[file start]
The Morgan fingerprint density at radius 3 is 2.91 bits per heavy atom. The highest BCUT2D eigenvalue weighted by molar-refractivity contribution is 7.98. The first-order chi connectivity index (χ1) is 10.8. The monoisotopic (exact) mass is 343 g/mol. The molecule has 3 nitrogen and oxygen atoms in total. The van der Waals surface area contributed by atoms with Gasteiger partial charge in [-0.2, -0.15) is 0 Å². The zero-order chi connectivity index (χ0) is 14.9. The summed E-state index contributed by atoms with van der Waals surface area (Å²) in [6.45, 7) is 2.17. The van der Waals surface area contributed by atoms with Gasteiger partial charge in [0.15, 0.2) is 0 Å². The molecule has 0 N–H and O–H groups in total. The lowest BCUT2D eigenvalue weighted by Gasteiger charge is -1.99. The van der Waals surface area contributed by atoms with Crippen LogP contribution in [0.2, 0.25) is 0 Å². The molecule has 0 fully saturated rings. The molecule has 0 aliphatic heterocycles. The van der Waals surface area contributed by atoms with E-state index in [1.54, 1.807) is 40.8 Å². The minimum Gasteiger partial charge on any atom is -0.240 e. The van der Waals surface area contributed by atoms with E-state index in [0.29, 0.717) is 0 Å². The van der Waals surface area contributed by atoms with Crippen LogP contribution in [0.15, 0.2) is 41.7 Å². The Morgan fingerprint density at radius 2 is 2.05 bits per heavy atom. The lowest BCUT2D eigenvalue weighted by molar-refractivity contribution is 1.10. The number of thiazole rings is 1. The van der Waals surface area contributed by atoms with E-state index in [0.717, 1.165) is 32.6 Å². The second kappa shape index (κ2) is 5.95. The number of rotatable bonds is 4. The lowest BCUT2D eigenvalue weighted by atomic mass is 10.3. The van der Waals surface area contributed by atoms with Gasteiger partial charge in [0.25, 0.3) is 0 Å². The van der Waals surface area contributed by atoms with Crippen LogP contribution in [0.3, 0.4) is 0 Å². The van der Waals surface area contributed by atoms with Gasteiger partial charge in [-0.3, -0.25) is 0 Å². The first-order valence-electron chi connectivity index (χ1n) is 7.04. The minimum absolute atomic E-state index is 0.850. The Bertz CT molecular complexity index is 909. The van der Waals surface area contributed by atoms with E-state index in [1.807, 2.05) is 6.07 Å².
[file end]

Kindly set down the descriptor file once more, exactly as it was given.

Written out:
The Morgan fingerprint density at radius 3 is 2.91 bits per heavy atom. The highest BCUT2D eigenvalue weighted by molar-refractivity contribution is 7.98. The first-order chi connectivity index (χ1) is 10.8. The monoisotopic (exact) mass is 343 g/mol. The molecule has 3 nitrogen and oxygen atoms in total. The van der Waals surface area contributed by atoms with Gasteiger partial charge in [-0.2, -0.15) is 0 Å². The zero-order chi connectivity index (χ0) is 14.9. The summed E-state index contributed by atoms with van der Waals surface area (Å²) in [6.45, 7) is 2.17. The van der Waals surface area contributed by atoms with Gasteiger partial charge in [0.15, 0.2) is 0 Å². The molecule has 0 N–H and O–H groups in total. The lowest BCUT2D eigenvalue weighted by Gasteiger charge is -1.99. The van der Waals surface area contributed by atoms with Crippen LogP contribution in [0.2, 0.25) is 0 Å². The molecule has 0 fully saturated rings. The molecule has 0 aliphatic heterocycles. The van der Waals surface area contributed by atoms with E-state index in [1.54, 1.807) is 40.8 Å². The minimum Gasteiger partial charge on any atom is -0.240 e. The van der Waals surface area contributed by atoms with E-state index in [0.29, 0.717) is 0 Å². The van der Waals surface area contributed by atoms with Crippen LogP contribution in [0.15, 0.2) is 41.7 Å². The Morgan fingerprint density at radius 2 is 2.05 bits per heavy atom. The lowest BCUT2D eigenvalue weighted by molar-refractivity contribution is 1.10. The number of thiazole rings is 1. The van der Waals surface area contributed by atoms with E-state index in [0.717, 1.165) is 32.6 Å². The second kappa shape index (κ2) is 5.95. The number of rotatable bonds is 4. The lowest BCUT2D eigenvalue weighted by atomic mass is 10.3. The van der Waals surface area contributed by atoms with Gasteiger partial charge in [0.25, 0.3) is 0 Å². The van der Waals surface area contributed by atoms with Crippen LogP contribution in [0.3, 0.4) is 0 Å². The van der Waals surface area contributed by atoms with Gasteiger partial charge in [-0.3, -0.25) is 0 Å². The first-order valence-electron chi connectivity index (χ1n) is 7.04. The minimum absolute atomic E-state index is 0.850. The Bertz CT molecular complexity index is 909. The van der Waals surface area contributed by atoms with E-state index in [1.807, 2.05) is 6.07 Å².